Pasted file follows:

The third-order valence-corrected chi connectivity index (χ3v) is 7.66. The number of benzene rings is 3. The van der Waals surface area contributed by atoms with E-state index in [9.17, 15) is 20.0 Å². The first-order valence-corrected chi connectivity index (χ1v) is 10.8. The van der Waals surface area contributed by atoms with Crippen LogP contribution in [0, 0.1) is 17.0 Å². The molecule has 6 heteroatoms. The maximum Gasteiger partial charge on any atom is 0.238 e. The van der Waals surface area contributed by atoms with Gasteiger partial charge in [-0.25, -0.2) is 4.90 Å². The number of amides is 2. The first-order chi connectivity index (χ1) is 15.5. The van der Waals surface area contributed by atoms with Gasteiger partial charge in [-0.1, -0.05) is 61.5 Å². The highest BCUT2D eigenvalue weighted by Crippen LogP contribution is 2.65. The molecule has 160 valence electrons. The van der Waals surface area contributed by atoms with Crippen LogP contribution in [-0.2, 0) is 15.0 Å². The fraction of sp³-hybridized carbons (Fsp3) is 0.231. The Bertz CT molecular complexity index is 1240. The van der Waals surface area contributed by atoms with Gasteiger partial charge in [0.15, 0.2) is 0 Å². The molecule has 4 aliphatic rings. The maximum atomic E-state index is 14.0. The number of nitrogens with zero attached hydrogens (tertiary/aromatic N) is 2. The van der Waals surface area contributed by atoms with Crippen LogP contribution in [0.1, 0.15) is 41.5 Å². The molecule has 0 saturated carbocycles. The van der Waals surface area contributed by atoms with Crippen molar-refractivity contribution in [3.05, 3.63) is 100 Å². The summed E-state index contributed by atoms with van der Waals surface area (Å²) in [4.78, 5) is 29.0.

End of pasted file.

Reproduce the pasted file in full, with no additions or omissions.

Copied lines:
The third-order valence-corrected chi connectivity index (χ3v) is 7.66. The number of benzene rings is 3. The van der Waals surface area contributed by atoms with E-state index in [9.17, 15) is 20.0 Å². The first-order valence-corrected chi connectivity index (χ1v) is 10.8. The van der Waals surface area contributed by atoms with Crippen LogP contribution in [0, 0.1) is 17.0 Å². The molecule has 6 heteroatoms. The maximum Gasteiger partial charge on any atom is 0.238 e. The van der Waals surface area contributed by atoms with Gasteiger partial charge in [-0.25, -0.2) is 4.90 Å². The number of amides is 2. The first-order chi connectivity index (χ1) is 15.5. The van der Waals surface area contributed by atoms with Gasteiger partial charge in [-0.1, -0.05) is 61.5 Å². The highest BCUT2D eigenvalue weighted by Crippen LogP contribution is 2.65. The molecule has 160 valence electrons. The van der Waals surface area contributed by atoms with Crippen LogP contribution in [-0.2, 0) is 15.0 Å². The fraction of sp³-hybridized carbons (Fsp3) is 0.231. The Bertz CT molecular complexity index is 1240. The van der Waals surface area contributed by atoms with Gasteiger partial charge in [0.15, 0.2) is 0 Å². The molecule has 4 aliphatic rings. The maximum atomic E-state index is 14.0. The number of nitrogens with zero attached hydrogens (tertiary/aromatic N) is 2. The van der Waals surface area contributed by atoms with Crippen LogP contribution in [0.1, 0.15) is 41.5 Å². The molecule has 0 saturated carbocycles. The van der Waals surface area contributed by atoms with Crippen molar-refractivity contribution in [3.05, 3.63) is 100 Å². The summed E-state index contributed by atoms with van der Waals surface area (Å²) in [4.78, 5) is 29.0.